Otjikoto mine on track to meet annual production

The B2gold-owned Otjikoto Mine has produced 45 416 ounces of gold in the first quarter of this year.

This is contained in the Canadian company’s operational and financial results for the first quarter of the year, issued by Clive Johnson, the mine’s president and chief executive, on Tuesday.

B2Gold holds a 90% interest in the Otjikoto gold mine.

Johnson said for the first quarter of 2024, mill feed grade was 1,74 g/t, mill throughput was 0,83 million tonnes, and gold recovery averaged 98,5%.

This has contributed to B2Gold’s total gold production in the first quarter of 2024 of 225 716 ounces at all three of the mine’s operations.

This is in line with expectations, and the company is on track to meet its consolidated annual production guidance range.

Johnson said for the first quarter of 2024 ore production from the Wolfshag underground mine at Otjikoto averaged over 1 500 tonnes per day at an average grade of 4,06 g/t gold.

“As at the beginning of 2024, the Probable Mineral Reserve estimate for the Wolfshag deposit includes 100 000 ounces of gold in 0,6 million tonnes of ore at an average grade of 5,02g/t gold,” he said.

He said open-pit mining operations at Otjikoto will continue to ramp down in 2024 and conclude in 2025, while processing operations are expected to continue until economically viable stockpiles are exhausted in 2031.

Underground operations are currently projected to continue until 2026 with potential to extend underground operations if the ongoing underground exploration programme is successful in identifying more mineral deposits.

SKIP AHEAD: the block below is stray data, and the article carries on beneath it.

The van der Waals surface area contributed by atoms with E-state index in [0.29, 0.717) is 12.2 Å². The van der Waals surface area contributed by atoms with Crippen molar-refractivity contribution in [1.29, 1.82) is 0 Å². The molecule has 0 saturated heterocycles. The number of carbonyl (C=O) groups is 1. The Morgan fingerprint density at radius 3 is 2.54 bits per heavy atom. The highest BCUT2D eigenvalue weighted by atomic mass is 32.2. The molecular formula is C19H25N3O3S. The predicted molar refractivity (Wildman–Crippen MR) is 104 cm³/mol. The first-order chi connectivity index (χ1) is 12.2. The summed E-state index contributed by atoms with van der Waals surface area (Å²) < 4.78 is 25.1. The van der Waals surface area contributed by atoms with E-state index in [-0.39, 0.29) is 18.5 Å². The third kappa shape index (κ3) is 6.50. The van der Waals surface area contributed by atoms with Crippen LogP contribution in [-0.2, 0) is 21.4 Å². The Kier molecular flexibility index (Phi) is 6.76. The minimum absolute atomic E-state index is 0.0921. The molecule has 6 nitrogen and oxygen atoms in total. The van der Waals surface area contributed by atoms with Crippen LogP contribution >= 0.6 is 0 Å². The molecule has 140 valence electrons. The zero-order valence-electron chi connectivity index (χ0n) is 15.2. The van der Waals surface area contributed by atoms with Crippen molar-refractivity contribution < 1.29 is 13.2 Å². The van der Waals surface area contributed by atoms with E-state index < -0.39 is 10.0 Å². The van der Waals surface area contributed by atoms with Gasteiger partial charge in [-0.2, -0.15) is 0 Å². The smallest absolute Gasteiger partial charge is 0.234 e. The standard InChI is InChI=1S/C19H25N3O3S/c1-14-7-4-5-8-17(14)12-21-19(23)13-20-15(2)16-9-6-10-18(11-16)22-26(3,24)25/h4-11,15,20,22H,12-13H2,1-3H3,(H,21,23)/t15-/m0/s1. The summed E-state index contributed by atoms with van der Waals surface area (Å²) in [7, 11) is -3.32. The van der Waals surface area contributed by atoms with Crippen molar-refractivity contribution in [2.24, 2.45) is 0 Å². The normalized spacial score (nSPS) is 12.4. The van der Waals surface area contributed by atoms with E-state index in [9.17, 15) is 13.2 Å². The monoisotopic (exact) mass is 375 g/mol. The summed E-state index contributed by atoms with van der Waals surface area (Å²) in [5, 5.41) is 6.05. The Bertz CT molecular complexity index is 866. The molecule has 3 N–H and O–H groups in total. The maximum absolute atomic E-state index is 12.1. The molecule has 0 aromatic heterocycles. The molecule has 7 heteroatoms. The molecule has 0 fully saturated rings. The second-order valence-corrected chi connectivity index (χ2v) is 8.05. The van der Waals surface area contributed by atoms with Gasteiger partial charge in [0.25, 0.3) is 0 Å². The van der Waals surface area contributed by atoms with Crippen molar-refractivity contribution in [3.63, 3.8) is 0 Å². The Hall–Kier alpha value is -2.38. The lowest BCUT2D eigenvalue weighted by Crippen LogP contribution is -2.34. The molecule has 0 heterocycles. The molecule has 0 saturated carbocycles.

The company announced positive exploration drilling results from the Antelope deposit at Otjikoto Mine on 31 January.

The Antelope deposit, comprised of the Springbok zone, the Oryx zone, and a possible third structure, Impala, subject to further confirmatory drilling, is located approximately 3km south of the Otjikoto open-pit mine.

“The Antelope deposit has the potential to be developed as an underground mining operation, which could complement the expected processing of low-grade stockpiles at the Otjikoto mill from 2026 to 2031,” Johnson said.

Cash operating costs for the first quarter of 2024 were US$642 per gold ounce produced (US$561 per ounce gold sold), which were lower than expected as a result of higher production and a weaker Namibia dollar.

Cash operating costs of US$561 per gold ounce sold for the first quarter of 2024 were lower than the cash operating costs per ounce produced for the first quarter of 2024 as a result of the sale of lower cost inventory produced in the fourth quarter of 2023.

All-in sustaining costs for the first quarter of 2024 were lower than expected as a result of lower than anticipated cash operating costs, higher than anticipated gold ounces sold, and lower than expected sustaining capital expenditures, partially offset by higher gold royalties resulting from a higher than expected average realised gold price.

Johnson said capital expenditures for the first quarter of 2024 totalled US$14 million, consisting of US$11 million for deferred stripping in the Otjikoto pit and US$3 million for the Wolfshag underground mine development.

The Otjikoto Mine is expected to produce between 180 000 and 200 000 ounces of gold in 2024 at cash operating costs of between US$685 and US$745 per ounce and all-in sustaining costs of between US$960 and US$1 020 per ounce.

“Gold production at Otjikoto is expected to be relatively consistent throughout 2024, with the mine expected to process a total of 3,4 million tonnes of ore at an average grade of 1,77 g/t gold with a process gold recovery of 98,0%.

“Processed ore will be sourced from the Otjikoto pit and the Wolfshag underground mine, supplemented by existing medium and high-grade ore stockpiles,” Johnson said.
– email: matthew@namibian.com.na

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